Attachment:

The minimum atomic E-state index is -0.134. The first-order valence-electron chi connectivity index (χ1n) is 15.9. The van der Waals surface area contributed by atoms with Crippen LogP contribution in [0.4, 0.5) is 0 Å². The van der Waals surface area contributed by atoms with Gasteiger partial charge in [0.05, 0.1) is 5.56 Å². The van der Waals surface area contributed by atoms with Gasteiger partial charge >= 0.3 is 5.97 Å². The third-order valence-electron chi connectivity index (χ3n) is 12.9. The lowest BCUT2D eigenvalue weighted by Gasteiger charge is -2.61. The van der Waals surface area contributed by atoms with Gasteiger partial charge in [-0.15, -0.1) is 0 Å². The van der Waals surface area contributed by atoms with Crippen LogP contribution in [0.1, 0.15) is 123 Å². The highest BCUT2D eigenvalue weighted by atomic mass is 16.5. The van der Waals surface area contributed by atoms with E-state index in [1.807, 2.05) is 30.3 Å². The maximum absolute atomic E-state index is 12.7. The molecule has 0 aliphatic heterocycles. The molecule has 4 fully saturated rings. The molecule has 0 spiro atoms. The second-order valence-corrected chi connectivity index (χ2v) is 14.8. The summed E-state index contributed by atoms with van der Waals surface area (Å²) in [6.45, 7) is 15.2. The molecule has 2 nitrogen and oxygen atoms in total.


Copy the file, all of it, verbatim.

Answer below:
The minimum atomic E-state index is -0.134. The first-order valence-electron chi connectivity index (χ1n) is 15.9. The van der Waals surface area contributed by atoms with Crippen LogP contribution in [0.4, 0.5) is 0 Å². The van der Waals surface area contributed by atoms with Gasteiger partial charge in [0.05, 0.1) is 5.56 Å². The van der Waals surface area contributed by atoms with Gasteiger partial charge >= 0.3 is 5.97 Å². The third-order valence-electron chi connectivity index (χ3n) is 12.9. The lowest BCUT2D eigenvalue weighted by Gasteiger charge is -2.61. The van der Waals surface area contributed by atoms with Gasteiger partial charge in [-0.15, -0.1) is 0 Å². The van der Waals surface area contributed by atoms with Crippen LogP contribution in [0.1, 0.15) is 123 Å². The highest BCUT2D eigenvalue weighted by atomic mass is 16.5. The van der Waals surface area contributed by atoms with E-state index in [1.807, 2.05) is 30.3 Å². The maximum absolute atomic E-state index is 12.7. The molecule has 0 aliphatic heterocycles. The molecule has 4 fully saturated rings. The molecule has 0 spiro atoms. The second-order valence-corrected chi connectivity index (χ2v) is 14.8. The summed E-state index contributed by atoms with van der Waals surface area (Å²) in [6.45, 7) is 15.2. The molecule has 2 nitrogen and oxygen atoms in total.